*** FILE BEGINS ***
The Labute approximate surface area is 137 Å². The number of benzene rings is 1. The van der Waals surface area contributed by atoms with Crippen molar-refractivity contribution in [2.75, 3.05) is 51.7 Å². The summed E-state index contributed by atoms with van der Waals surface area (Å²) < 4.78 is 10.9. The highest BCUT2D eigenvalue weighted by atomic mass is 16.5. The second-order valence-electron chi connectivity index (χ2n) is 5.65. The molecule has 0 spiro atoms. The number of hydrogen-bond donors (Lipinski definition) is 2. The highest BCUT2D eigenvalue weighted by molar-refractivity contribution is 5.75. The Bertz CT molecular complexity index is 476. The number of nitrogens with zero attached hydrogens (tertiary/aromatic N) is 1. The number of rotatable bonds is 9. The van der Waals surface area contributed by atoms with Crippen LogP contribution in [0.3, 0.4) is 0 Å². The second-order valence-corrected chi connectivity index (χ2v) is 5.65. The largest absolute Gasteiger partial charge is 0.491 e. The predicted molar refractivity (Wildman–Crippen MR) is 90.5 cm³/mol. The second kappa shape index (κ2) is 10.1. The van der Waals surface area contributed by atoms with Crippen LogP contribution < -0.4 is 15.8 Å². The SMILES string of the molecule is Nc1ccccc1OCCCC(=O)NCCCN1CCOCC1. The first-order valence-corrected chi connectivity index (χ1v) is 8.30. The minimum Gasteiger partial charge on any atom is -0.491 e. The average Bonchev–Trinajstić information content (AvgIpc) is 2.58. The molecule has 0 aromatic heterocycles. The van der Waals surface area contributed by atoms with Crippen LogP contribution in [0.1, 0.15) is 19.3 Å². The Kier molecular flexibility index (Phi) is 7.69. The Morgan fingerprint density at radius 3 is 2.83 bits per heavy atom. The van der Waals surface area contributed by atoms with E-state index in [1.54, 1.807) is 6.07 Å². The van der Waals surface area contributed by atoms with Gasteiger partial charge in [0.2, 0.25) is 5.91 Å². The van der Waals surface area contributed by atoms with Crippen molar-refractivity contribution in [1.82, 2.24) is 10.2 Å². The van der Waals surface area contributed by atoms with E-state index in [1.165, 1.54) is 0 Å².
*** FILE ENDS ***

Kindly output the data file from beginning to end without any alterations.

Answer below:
The Labute approximate surface area is 137 Å². The number of benzene rings is 1. The van der Waals surface area contributed by atoms with Crippen molar-refractivity contribution in [2.75, 3.05) is 51.7 Å². The summed E-state index contributed by atoms with van der Waals surface area (Å²) < 4.78 is 10.9. The highest BCUT2D eigenvalue weighted by atomic mass is 16.5. The second-order valence-electron chi connectivity index (χ2n) is 5.65. The molecule has 0 spiro atoms. The number of hydrogen-bond donors (Lipinski definition) is 2. The highest BCUT2D eigenvalue weighted by molar-refractivity contribution is 5.75. The Bertz CT molecular complexity index is 476. The number of nitrogens with zero attached hydrogens (tertiary/aromatic N) is 1. The number of rotatable bonds is 9. The van der Waals surface area contributed by atoms with Crippen LogP contribution in [0.3, 0.4) is 0 Å². The second-order valence-corrected chi connectivity index (χ2v) is 5.65. The largest absolute Gasteiger partial charge is 0.491 e. The predicted molar refractivity (Wildman–Crippen MR) is 90.5 cm³/mol. The second kappa shape index (κ2) is 10.1. The van der Waals surface area contributed by atoms with Crippen LogP contribution < -0.4 is 15.8 Å². The SMILES string of the molecule is Nc1ccccc1OCCCC(=O)NCCCN1CCOCC1. The first-order valence-corrected chi connectivity index (χ1v) is 8.30. The minimum Gasteiger partial charge on any atom is -0.491 e. The average Bonchev–Trinajstić information content (AvgIpc) is 2.58. The molecule has 0 aromatic heterocycles. The van der Waals surface area contributed by atoms with Crippen LogP contribution in [0.1, 0.15) is 19.3 Å². The Kier molecular flexibility index (Phi) is 7.69. The Morgan fingerprint density at radius 3 is 2.83 bits per heavy atom. The van der Waals surface area contributed by atoms with E-state index in [1.54, 1.807) is 6.07 Å². The van der Waals surface area contributed by atoms with Gasteiger partial charge in [0.2, 0.25) is 5.91 Å². The van der Waals surface area contributed by atoms with Crippen molar-refractivity contribution in [1.82, 2.24) is 10.2 Å². The van der Waals surface area contributed by atoms with E-state index in [1.165, 1.54) is 0 Å².